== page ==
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What to Know About the Common Cold

Every year, the common cold sidelines millions of Americans. It’s the main reason why adults miss work and kids don’t go to school, according to the Centers for Disease Control and Prevention. Sneezing, runny noses, headaches, and body aches are some of the hallmark symptoms of a cold. It’s no wonder the common cold can make you feel miserable.

Because so many people get colds, there’s a lot of misinformation surrounding how to prevent and treat this illness. To make a real difference in preventing and treating colds, take a look at these myths, facts, and prevention tips.

Myth: The common cold is one virus

Fact: More than 200 viruses can trigger symptoms of the common cold, according to the National Institutes of Health. Of these viruses, human rhinoviruses (HRVs) cause more than 50% of common colds, according to a report in Clinical Microbiology Reviews. HRVs also often cause upper respiratory tract infections, middle ear infections, and sinus infections.

Other viruses that can cause colds include the respiratory syncytial virus, human parainfluenza viruses, and human metapneumovirus.

Myth: There’s a season for the common cold

Fact: While colds are more common in the winter and spring, you can catch a cold at any time of year.

Myth: Colds only last a few days

Fact: For most people, cold symptoms linger for seven to 10 days.

Myth: Colds don’t cause serious complications

Fact: In general, colds aren’t serious. But that mild case isn’t true for everyone who gets a cold. Colds can cause serious complications, such as bronchitis and pneumonia. The people at the highest risk of cold complications include elderly people, people with weakened immune systems, and people with respiratory conditions, such as asthma or lung disease.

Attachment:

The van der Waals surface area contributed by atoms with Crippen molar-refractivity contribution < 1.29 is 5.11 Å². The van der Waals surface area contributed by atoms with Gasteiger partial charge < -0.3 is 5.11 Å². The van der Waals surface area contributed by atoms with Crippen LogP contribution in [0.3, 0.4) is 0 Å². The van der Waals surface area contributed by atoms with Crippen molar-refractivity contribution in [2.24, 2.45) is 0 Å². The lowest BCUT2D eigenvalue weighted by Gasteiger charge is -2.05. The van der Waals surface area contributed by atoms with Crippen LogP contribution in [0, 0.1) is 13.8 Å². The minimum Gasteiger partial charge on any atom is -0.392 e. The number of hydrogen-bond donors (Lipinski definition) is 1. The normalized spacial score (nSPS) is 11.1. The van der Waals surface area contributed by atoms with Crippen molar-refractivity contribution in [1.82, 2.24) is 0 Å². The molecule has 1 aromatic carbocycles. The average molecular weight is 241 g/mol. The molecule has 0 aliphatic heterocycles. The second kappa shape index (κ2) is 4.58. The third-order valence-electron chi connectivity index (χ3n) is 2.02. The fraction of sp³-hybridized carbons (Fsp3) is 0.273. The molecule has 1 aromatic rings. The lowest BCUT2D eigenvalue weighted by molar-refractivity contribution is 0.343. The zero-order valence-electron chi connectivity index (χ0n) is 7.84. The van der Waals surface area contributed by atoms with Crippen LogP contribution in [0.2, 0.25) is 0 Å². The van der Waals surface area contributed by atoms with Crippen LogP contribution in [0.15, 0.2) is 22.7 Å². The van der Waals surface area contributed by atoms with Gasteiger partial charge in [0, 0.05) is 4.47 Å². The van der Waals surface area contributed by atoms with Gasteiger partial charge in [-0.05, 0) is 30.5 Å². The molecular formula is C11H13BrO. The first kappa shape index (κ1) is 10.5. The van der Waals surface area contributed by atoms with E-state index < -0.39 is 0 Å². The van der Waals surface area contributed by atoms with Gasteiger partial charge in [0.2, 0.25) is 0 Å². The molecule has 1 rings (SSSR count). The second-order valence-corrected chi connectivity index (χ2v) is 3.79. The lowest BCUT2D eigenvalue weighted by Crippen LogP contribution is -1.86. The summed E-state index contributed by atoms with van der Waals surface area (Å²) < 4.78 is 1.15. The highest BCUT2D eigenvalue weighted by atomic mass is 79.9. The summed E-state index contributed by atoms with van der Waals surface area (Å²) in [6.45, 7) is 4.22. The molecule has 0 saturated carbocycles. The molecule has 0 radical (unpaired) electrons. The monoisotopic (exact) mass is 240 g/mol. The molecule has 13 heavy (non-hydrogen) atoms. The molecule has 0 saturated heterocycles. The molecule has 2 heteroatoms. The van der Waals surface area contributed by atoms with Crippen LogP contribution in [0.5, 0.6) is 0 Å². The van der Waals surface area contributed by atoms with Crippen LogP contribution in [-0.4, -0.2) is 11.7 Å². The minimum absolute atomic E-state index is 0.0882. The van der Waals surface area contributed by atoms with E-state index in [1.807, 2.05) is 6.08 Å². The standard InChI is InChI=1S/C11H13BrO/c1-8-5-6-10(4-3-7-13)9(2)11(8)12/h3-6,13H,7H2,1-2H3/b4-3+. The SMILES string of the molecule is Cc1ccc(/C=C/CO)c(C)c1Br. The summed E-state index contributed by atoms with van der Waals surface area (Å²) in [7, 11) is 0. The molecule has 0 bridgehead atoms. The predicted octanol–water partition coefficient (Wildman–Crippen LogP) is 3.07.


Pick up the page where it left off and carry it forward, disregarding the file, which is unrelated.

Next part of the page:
Myth: You don’t need to see your doctor for a cold

Fact: You should see your doctor if your cold symptoms last more than 10 days, if you have a fever higher than 100.4º Fahrenheit, or if you develop any unusual symptoms.

Myth: You can take antibiotics for a cold

Fact: Antibiotics only work against bacterial infections. They can’t get rid of viral illnesses.

Myth: You can only get a cold if someone coughs or sneezes near you

Fact: Cold viruses can linger in the air and on surfaces for up to 24 hours. You can catch a cold by touching contaminated surfaces and then touching your nose, eyes, or face. You can also get a cold by shaking hands with someone who has a cold after they’ve sneezed or coughed into their hands.

Cold prevention tips

There’s no cure for the cold, so prevention is your best policy to stay healthy. Prevention helps keep the people around you healthy, too.

Here’s how to keep colds at bay for yourself:

  • Wash your hands often for at least 20 seconds. You don’t need special soap. Regular soap and warm water will do. If soap isn’t available, use an alcohol-based hand sanitizer that contains at least 60% alcohol.

  • Avoid touching your face, eyes, nose, and mouth with unwashed hands.

  • Disinfect frequently touched surfaces in your home, such as doorknobs, light switches, and appliance handles. To prevent children from catching a cold, disinfect their frequently used toys.

  • Stay away from others when they’re sick. Ask friends and family to reschedule get-togethers and playdates if anyone is sick.

And here’s how to protect others from getting sick from you.

  • Stay away from others when you have a cold. If you can, stay home from work when you have a cold, and keep children with a cold home from school.

  • Wash your hands after sneezing, coughing, or blowing your nose.

  • Follow good sneezing etiquette: if you can’t sneeze into a tissue, sneeze into the upper part of your elbow, completely covering your mouth and nose.

  • Move away from others before sneezing or coughing.

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